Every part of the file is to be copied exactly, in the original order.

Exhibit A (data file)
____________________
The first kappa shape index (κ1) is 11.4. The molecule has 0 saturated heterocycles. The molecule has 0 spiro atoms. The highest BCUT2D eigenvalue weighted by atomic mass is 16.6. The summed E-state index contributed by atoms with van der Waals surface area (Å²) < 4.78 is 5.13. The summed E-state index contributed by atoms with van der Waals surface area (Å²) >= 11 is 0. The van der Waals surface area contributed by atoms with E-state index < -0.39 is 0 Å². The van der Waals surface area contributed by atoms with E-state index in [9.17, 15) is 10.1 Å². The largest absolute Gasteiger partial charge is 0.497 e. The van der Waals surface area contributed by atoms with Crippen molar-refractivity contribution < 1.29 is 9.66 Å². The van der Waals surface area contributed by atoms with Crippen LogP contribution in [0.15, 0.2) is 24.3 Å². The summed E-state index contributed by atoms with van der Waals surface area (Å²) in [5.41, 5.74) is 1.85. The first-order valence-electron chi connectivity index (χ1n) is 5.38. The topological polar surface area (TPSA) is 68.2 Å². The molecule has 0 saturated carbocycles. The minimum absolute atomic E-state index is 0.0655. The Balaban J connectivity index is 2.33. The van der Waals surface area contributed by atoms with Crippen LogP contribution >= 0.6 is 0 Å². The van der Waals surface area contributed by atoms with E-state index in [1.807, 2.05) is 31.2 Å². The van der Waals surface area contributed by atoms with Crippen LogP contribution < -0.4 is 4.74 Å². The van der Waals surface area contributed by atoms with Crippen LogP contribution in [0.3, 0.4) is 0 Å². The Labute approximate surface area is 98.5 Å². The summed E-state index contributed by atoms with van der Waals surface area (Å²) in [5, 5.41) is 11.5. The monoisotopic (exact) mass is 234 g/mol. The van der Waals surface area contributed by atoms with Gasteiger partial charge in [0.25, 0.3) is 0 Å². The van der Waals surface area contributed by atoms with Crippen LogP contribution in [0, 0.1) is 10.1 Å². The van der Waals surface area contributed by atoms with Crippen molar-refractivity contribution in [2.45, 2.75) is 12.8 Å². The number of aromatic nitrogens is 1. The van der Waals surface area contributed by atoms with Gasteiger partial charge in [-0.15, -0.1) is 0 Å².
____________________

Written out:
The first kappa shape index (κ1) is 11.4. The molecule has 0 saturated heterocycles. The molecule has 0 spiro atoms. The highest BCUT2D eigenvalue weighted by atomic mass is 16.6. The summed E-state index contributed by atoms with van der Waals surface area (Å²) < 4.78 is 5.13. The summed E-state index contributed by atoms with van der Waals surface area (Å²) >= 11 is 0. The van der Waals surface area contributed by atoms with E-state index < -0.39 is 0 Å². The van der Waals surface area contributed by atoms with E-state index in [9.17, 15) is 10.1 Å². The largest absolute Gasteiger partial charge is 0.497 e. The van der Waals surface area contributed by atoms with Crippen molar-refractivity contribution < 1.29 is 9.66 Å². The van der Waals surface area contributed by atoms with Crippen LogP contribution in [0.15, 0.2) is 24.3 Å². The summed E-state index contributed by atoms with van der Waals surface area (Å²) in [5.41, 5.74) is 1.85. The first-order valence-electron chi connectivity index (χ1n) is 5.38. The topological polar surface area (TPSA) is 68.2 Å². The molecule has 0 saturated carbocycles. The minimum absolute atomic E-state index is 0.0655. The Balaban J connectivity index is 2.33. The van der Waals surface area contributed by atoms with Crippen LogP contribution >= 0.6 is 0 Å². The van der Waals surface area contributed by atoms with E-state index in [1.807, 2.05) is 31.2 Å². The van der Waals surface area contributed by atoms with Crippen LogP contribution < -0.4 is 4.74 Å². The van der Waals surface area contributed by atoms with Crippen LogP contribution in [0.3, 0.4) is 0 Å². The Labute approximate surface area is 98.5 Å². The summed E-state index contributed by atoms with van der Waals surface area (Å²) in [5, 5.41) is 11.5. The monoisotopic (exact) mass is 234 g/mol. The van der Waals surface area contributed by atoms with Gasteiger partial charge in [0.25, 0.3) is 0 Å². The van der Waals surface area contributed by atoms with Crippen LogP contribution in [0, 0.1) is 10.1 Å². The van der Waals surface area contributed by atoms with Crippen molar-refractivity contribution in [2.45, 2.75) is 12.8 Å². The number of aromatic nitrogens is 1. The van der Waals surface area contributed by atoms with Gasteiger partial charge in [-0.15, -0.1) is 0 Å².